Ronit: I think creativity and perseverance are two things people with disabilities can bring to STEM fields. That is what I feel I can contribute the most to genetic counselors and patients I see.
Josh: I think it really depends on the specific field. In my case I help develop the technology used by other blind people. A sighted person simply would not have the same insight and understanding about the need, use cases, attitudes, and applications that I do as a blind researcher. I’m not sure if a disabled perspective has any impact on the pure sciences like theoretical physics, but it definitely can on applied sciences where people with disabilities will be the beneficiaries or recipients (or who will have to live with the barriers) of the tools and techniques being developed by STEM professionals.
Alex: STEM topics impact us more personally than able-bodied folks: most of us rely on medical equipment that relies on solid engineering and construction to work, not to mention functioning support systems like a solid electrical grid. So we can bring a perspective of how important STEM is to people out in the real world, and that carries extra passion along with it. As for skills, a lot of us spend time working with that same equipment, so we know the intricacies of engineering better than a lot of people… Insight is a valuable skill.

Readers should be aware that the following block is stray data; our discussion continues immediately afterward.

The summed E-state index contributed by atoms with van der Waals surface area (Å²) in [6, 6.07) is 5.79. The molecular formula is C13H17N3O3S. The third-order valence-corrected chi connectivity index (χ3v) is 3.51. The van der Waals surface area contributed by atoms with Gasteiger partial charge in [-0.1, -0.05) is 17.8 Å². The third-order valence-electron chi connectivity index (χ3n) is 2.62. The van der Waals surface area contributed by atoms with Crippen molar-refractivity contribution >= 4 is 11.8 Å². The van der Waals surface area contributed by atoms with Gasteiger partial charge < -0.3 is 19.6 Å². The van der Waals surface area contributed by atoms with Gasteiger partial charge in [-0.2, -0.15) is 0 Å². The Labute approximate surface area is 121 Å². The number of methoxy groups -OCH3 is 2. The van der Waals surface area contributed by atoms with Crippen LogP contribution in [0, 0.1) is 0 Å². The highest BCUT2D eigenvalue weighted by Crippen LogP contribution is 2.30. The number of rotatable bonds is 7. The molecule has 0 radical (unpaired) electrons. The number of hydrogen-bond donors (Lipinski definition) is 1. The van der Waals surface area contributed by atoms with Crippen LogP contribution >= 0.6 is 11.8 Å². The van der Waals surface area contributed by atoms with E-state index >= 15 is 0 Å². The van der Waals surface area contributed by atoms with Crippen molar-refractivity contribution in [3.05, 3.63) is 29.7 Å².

AW: How can STEM industry leaders, employers, and educators better recruit and accommodate people with disabilities into the workforce?
Ronit: I think being open-minded is the only barrier to people with disabilities being employed or doing well in school. I have only done well when people around me are open-minded and most of that is due to my perseverance and convincing them as best I can to give me a chance to prove my skills. This, however, is very difficult and can be very depressing. If people got more education about people with disabilities, perhaps disabled people wouldn’t have to work so hard to convince others.
Josh: Seek out qualified applicants with disabilities, hire them, and make sure they have the accommodations they need to contribute. We’re out here — just let us in and let us work!